Next: 7.2 The General Quadratic Equation
Up: 7 Conics
Previous: 7 Conics

# 7.1 Alternative Characterization

Assume given a point F in the plane, a line d not going through F, and a positive real number e. The set of points P such that the distance PF is e times the distance from P to d (measured along a perpendicular) is a conic. We call F the focus, d the directrix and e the eccentricity of the conic. If e<1 we have an ellipse, if e=1 a parabola, and if e>1 a hyperbola (Figure 1). This construction gives all conics except the circle, which is a particular case of the ellipse according to the earlier definition (we can recover it by taking the limit e 0). Figure 1: Left: Definition of conics by means of the ratio (eccentricity) between the distance to a point and the distance to a line. On the left, e=.7; on the middle, e=1; on the right, e=2.

For any conic, a line perpendicular to d and passing through F is an axis of symmetry. The ellipse and the hyperbola have an additional axis of symmetry, perpendicular to the first, so there is an alternate focus and directrix F' and d' obtained as the reflection of F and d with respect to this axis. (By contrast, the focus and directrix are uniquely defined for a parabola.)

The simplest analytic form for the ellipse and hyperbola is obtained when the two symmetry axes coincide with the coordinate axes. The ellipse in Figure 2 has equation with b<a. The x-axis is the major axis, and the y-axis is the minor axis. These names are also applied to the segments determined on the axes by the ellipse, and to the lengths of these segments: 2a for the major axis and 2b for the minor. The vertices are the intersections of the major axis with the ellipse, and have coordinates (a,0) and (-a,0). The distance from the center to either focus is , and the sum of the distances from a point in the ellipse to the foci is 2a. The latera recta (in the singular, latus rectum) are the chords perpendicular to the major axis and going through the foci; their length is 2b /a. The eccentricity is /a. All ellipses of the same eccentricity are similar; in other words, the shape of an ellipse depends only on the ratio b/a. The distance from the center to either directrix is a / . Figure 2: Left: Ellipse with major semiaxis a and minor semiaxis b. Here b/a=0.6.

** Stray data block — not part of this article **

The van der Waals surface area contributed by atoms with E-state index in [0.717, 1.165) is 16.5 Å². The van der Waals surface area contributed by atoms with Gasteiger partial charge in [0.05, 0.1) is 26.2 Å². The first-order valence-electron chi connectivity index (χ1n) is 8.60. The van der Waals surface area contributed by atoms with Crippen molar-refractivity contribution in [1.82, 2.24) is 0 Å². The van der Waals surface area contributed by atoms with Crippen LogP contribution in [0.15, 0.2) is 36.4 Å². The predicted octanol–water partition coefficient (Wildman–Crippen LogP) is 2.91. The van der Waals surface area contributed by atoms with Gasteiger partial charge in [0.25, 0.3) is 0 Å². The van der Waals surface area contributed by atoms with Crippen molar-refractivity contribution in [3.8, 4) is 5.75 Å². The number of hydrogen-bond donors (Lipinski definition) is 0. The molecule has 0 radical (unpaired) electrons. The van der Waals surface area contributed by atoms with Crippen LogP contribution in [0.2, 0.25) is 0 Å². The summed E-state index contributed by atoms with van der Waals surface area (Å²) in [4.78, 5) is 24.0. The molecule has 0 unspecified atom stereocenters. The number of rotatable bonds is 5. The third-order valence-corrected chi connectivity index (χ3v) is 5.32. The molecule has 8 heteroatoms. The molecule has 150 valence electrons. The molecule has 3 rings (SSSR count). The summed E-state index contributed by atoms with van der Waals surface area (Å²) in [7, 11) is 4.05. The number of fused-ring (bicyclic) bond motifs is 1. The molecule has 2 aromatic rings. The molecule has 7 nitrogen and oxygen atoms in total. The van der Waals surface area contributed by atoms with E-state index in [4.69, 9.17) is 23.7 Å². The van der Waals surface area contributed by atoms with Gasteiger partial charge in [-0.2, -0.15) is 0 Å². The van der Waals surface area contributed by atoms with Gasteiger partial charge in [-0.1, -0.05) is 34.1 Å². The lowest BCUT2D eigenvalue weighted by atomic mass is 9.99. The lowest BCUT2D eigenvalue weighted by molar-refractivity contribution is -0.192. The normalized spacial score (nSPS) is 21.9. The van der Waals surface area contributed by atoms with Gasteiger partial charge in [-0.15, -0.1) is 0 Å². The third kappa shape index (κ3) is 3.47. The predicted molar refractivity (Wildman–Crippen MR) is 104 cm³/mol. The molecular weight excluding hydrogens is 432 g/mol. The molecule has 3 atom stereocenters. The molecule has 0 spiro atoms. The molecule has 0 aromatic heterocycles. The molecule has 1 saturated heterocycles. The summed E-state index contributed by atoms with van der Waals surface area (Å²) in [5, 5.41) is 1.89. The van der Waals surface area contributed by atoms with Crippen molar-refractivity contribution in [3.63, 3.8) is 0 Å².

The hyperbola in Figure 3 has equation The x-axis is the transverse axis, and the y-axis is the conjugate axis. The vertices are the intersections of the transverse axis with the ellipse, and have coordinates (a,0) and (-a,0). The segment thus determined, and its length 2a, is also called the transverse axis, while the length 2b is also called the conjugate axis. The distance from the center to either focus is , and the difference between the distances from a point in the hyperbola to the foci is 2a. The latera recta are the chords perpendicular to the transverse axis and going through the foci; their length is 2b /a. The eccentricity is /a. The distance from the center to either directrix is a / . The legs of the hyperbola approach the asymptotes, lines of slope ±b/a that cross at the center. Figure 3: Left: Hyperbola with transverse semiaxis a and conjugate semiaxis b. Here b/a=0.4.

All hyperbolas of the same eccentricity are similar; in other words, the shape of a hyperbola depends only on the ratio b/a. Unlike the case of the ellipse (where the major axis, containing the foci, is always longer than the minor axis), the two axes of a hyperbola can have arbitrary lengths. When they have the same length, so that a=b, the asymptotes are perpendicular, and e= , the hyperbola is called rectangular.

The simplest analytic form for the parabola is obtained when the symmetry axis coincides with one coordinate axis and the vertex (the intersection of the axis with the curve) is at the origin. The parabola on the right has equation where a is the distance from the vertex to the focus, or, which is the same, from the vertex to the directrix. The latus rectum is the chord perpendicular to the axis and going through the focus; its length is 4a. All parabolas are similar: they can be made to look identical by scaling, translation and rotation. Next: 7.2 The General Quadratic Equation
Up: 7 Conics
Previous: 7 Conics The Geometry Center Home Page

Silvio Levy
Wed Oct 4 16:41:25 PDT 1995

This document is excerpted from the 30th Edition of the CRC Standard Mathematical Tables and Formulas (CRC Press). Unauthorized duplication is forbidden.